Accessories

Ex works, the Z30 comes with Windows 7 Professional preinstalled, which can be replaced by the also accompanying Windows 8.1 Pro if the user wishes so. Further software extras encompass various system tools (Eco Utility, PC Health Monitor) as well as a test version of the antivirus software McAfee Internet Security. The packaging of the notebook does not contain more than the duster, several brochures and the appropriate power supply.

Maintenance

Large, removable base plate
Large, removable base plate

To open the bottom side 13 screws, of which three are hidden underneath the center and the two rear feet, need to be loosened first. Subsequently the big base plate can be removed to have a close look at the hardware. Unfortunately, the notebook does not feature free slots; however, several components can be replaced easily: RAM, SSD, WLAN module and battery are merely either inserted or screwed and can be removed in just a few steps. Fan and heat sink can easily be freed from accumulated dust.

Warranty

While many competitors in this range grant a 2- or 3-year manufacturer's warranty, buyers of the Portégé have to be content with a meager 12-month on-site-service. In return, an upgrade to a total period of 36 months turns out to be relatively inexpensive and burdens the wallet just 69 Euros (~$94).

Input Devices

Keyboard

Toshiba fit the Portégé with a splash-proof chiclet keyboard that is lit by white LEDs (only on/off) in the dark. Distinct key labels and an intuitive layout ensure the user gets quickly accustomed, although some function keys (e.g. shift or circumflex) are for our taste too small. The letters, on the other hand, have the standard measurement of 15 x 15 millimeters, which is also known from bigger devices.

Apart from the slight recoil in the center, the keyboard barely gives cause for complaint during practical use. The pleasantly tight and crisp keystroke supplies the user with a precise feedback about every single input and therefore helps to achieve a high writing speed with a low error rate. When typing vigorously though, the keyboard makes a clearly audible clattering sound, which we would have welcomed to be a little bit more subtle.

Touchpad

First, let us have a look at the big 10 x 5.6 centimeters (~3.9 x 2.2 inches) touchpad. Precision and gliding characteristics of the input surface are quite impressive in comparison with the competition. Furthermore the pad excels with numerous setting options and multi-touch gestures. On a less positive note, the manufacturers decided to deploy a so-called ClickPad without dedicated mouse buttons - especially for right-clicks we miss a clearly defined pressure point.

Thus, there is still the alternative for business notebooks: The characteristic TrackPoint, which Toshiba also calls AccuPoint. Once the user has become accustomed to the functioning of the small joystick, he will find it an ergonomic and equally precise substitute for the touchpad. Furthermore, the associated keys delight with their tight and direct keystroke - that is what we expect to see in a professional device.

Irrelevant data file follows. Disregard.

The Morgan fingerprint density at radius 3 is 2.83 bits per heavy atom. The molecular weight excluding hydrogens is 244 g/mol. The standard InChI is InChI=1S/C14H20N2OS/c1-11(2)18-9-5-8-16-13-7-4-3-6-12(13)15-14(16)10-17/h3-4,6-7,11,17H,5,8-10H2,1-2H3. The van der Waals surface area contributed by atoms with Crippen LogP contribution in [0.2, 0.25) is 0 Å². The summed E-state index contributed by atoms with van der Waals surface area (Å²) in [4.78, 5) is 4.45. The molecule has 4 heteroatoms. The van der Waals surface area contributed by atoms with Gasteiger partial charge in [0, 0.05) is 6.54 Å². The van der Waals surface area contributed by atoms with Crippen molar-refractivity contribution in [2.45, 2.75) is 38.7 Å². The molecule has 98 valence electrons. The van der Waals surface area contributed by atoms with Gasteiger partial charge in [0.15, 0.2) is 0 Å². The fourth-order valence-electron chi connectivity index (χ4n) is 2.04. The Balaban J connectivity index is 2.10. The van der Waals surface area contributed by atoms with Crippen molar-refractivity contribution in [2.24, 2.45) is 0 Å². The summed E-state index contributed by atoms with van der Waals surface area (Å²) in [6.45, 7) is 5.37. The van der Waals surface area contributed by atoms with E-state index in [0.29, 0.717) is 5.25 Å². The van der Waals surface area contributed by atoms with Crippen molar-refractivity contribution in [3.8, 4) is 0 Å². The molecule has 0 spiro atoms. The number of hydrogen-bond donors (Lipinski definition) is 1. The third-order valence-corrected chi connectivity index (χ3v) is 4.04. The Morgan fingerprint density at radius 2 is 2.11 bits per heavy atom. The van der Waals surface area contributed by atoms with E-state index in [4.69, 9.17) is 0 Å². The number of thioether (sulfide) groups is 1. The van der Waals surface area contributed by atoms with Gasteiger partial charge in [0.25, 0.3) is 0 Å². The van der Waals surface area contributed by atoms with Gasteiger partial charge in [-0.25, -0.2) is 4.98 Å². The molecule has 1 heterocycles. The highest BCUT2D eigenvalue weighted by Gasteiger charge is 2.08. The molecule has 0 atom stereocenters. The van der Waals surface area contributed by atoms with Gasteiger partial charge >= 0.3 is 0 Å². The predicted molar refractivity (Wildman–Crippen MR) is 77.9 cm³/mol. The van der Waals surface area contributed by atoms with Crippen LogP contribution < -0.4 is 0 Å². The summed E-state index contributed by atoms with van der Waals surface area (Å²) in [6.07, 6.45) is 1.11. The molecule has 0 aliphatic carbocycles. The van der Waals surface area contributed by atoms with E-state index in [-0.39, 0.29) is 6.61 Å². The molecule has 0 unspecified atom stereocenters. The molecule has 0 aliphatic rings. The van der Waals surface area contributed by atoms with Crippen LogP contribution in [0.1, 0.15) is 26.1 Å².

Keyboard
Keyboard
TrackPoint and touchpad
TrackPoint and touchpad

Display

On its 13.3-inch wide diagonal, the screen displays a WXGA resolution of 1366x768 pixels, which corresponds to a pixel density of 118 dpi. In comparison to several ultrabooks, which offer 1920 1080 pixels (166 dpi) at the same display size, this is not groundbreaking - nonetheless we would describe the screen as sufficiently sharp, especially since a smaller resolution improves the legibility of smaller writing and symbols.

In the datasheet, the manufacturer boastfully promises a "high-brightness display", without giving any specific information about the attainable luminance density. In our measurements, we were able to determine an average value of 265 cd/m², which places the Z30 far behind the ThinkPad X240 (340 cd/m²). Although in absolute terms, a brightness of over 250 cd/m² is still regarded as quite decent, particularly since the monitor comes with an anti-glare surface which is typical for this range. The minor dimming at the lower edge (see measured values) is barely noticeable in everyday life.

283
cd/m²
288
cd/m²
285
cd/m²
258
cd/m²
270
cd/m²
274
cd/m²
240
cd/m²
235
cd/m²
251
cd/m²
Information
X-Rite i1Pro 2
Maximum: 288 cd/m²
Average: 264.9 cd/m²
Brightness Distribution: 82 %
Center on Battery: 270 cd/m²
Black: 0.8 cd/m²
Contrast: 338:1
Distribution of brightness

Unlike the candidate by Lenovo, which is optionally also available with a high-grade IPS display, Toshiba's Portégé is solely offered with the in-house TN panel TOS5091 - we are already familiar with the model from other notebooks such as the Satellite Z930. Although the black value (0.8 cd/m²) and therefore also the contrast ratio (338:1) have somewhat improved with respect to previous tests, premium quality surely looks different.

The Z30 was neither designed nor is it especially suitable for professional graphics applications. On the one hand, this is owed to the heavily limited color space, which similar to the X240, only covers a fraction (58 percent) of the important sRGB standard. On the other hand, the deviations of colors (Delta E 9.0) and grayscale (Delta E 9.8) are relatively high and therefore the picture has an overall visible blue cast - poor conditions when working with Photoshop & Co.

Portege Z30 vs. AdobeRGB (t)
Portege Z30 vs. AdobeRGB (t)
Portege Z30 vs. sRGB (t)
Portege Z30 vs. sRGB (t)
Portege Z30 vs. ThinkPad X240 (t)
Portege Z30 vs. ThinkPad X240 (t)
Color accuracy (uncalibrated)
Color accuracy (uncalibrated)
Color saturation (uncalibrated)
Color saturation (uncalibrated)
Grayscale (uncalibrated)
Grayscale (uncalibrated)

After all these quite negative impressions it needs to be emphasized that the display also has good features: Due to the respectable maximum brightness - which is not even lowered in battery mode - and the matte coating, the picture stays free of reflections and is always well discernible during outdoor use. It is only under direct sunlight that the display looses the battle against its surroundings; in this case, it is advisable to slightly turn the monitor or simply operate the notebook in the shade.

Outdoor use in the sun...